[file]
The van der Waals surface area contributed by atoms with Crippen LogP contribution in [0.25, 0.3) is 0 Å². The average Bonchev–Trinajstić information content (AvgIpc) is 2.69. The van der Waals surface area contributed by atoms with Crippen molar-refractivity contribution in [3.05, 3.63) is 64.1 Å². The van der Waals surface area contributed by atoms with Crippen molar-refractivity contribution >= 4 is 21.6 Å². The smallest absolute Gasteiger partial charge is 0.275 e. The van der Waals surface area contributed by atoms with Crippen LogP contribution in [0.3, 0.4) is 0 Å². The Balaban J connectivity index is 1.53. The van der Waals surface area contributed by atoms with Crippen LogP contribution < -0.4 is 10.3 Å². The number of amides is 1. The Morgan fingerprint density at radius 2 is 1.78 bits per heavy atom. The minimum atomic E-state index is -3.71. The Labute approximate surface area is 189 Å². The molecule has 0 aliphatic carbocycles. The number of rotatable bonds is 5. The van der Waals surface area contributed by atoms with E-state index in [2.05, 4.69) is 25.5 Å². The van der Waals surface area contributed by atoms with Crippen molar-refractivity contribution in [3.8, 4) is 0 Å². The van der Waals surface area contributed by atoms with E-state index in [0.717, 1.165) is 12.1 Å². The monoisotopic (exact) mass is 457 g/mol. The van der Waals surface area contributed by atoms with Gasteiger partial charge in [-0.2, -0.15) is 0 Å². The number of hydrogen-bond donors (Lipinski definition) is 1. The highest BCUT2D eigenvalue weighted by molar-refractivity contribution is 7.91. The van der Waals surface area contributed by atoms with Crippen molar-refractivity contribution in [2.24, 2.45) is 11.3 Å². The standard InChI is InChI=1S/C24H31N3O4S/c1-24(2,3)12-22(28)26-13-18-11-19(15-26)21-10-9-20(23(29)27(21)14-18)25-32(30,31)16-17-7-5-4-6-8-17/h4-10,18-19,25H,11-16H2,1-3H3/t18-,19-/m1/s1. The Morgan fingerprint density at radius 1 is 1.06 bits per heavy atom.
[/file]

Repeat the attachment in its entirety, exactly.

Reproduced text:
The van der Waals surface area contributed by atoms with Crippen LogP contribution in [0.25, 0.3) is 0 Å². The average Bonchev–Trinajstić information content (AvgIpc) is 2.69. The van der Waals surface area contributed by atoms with Crippen molar-refractivity contribution in [3.05, 3.63) is 64.1 Å². The van der Waals surface area contributed by atoms with Crippen molar-refractivity contribution >= 4 is 21.6 Å². The smallest absolute Gasteiger partial charge is 0.275 e. The van der Waals surface area contributed by atoms with Crippen LogP contribution in [0.3, 0.4) is 0 Å². The Balaban J connectivity index is 1.53. The van der Waals surface area contributed by atoms with Crippen LogP contribution < -0.4 is 10.3 Å². The number of amides is 1. The Morgan fingerprint density at radius 2 is 1.78 bits per heavy atom. The minimum atomic E-state index is -3.71. The Labute approximate surface area is 189 Å². The molecule has 0 aliphatic carbocycles. The number of rotatable bonds is 5. The van der Waals surface area contributed by atoms with E-state index in [2.05, 4.69) is 25.5 Å². The van der Waals surface area contributed by atoms with Crippen molar-refractivity contribution in [3.8, 4) is 0 Å². The van der Waals surface area contributed by atoms with E-state index in [0.717, 1.165) is 12.1 Å². The monoisotopic (exact) mass is 457 g/mol. The van der Waals surface area contributed by atoms with Gasteiger partial charge in [-0.2, -0.15) is 0 Å². The number of hydrogen-bond donors (Lipinski definition) is 1. The highest BCUT2D eigenvalue weighted by molar-refractivity contribution is 7.91. The van der Waals surface area contributed by atoms with Crippen molar-refractivity contribution in [2.24, 2.45) is 11.3 Å². The standard InChI is InChI=1S/C24H31N3O4S/c1-24(2,3)12-22(28)26-13-18-11-19(15-26)21-10-9-20(23(29)27(21)14-18)25-32(30,31)16-17-7-5-4-6-8-17/h4-10,18-19,25H,11-16H2,1-3H3/t18-,19-/m1/s1. The Morgan fingerprint density at radius 1 is 1.06 bits per heavy atom.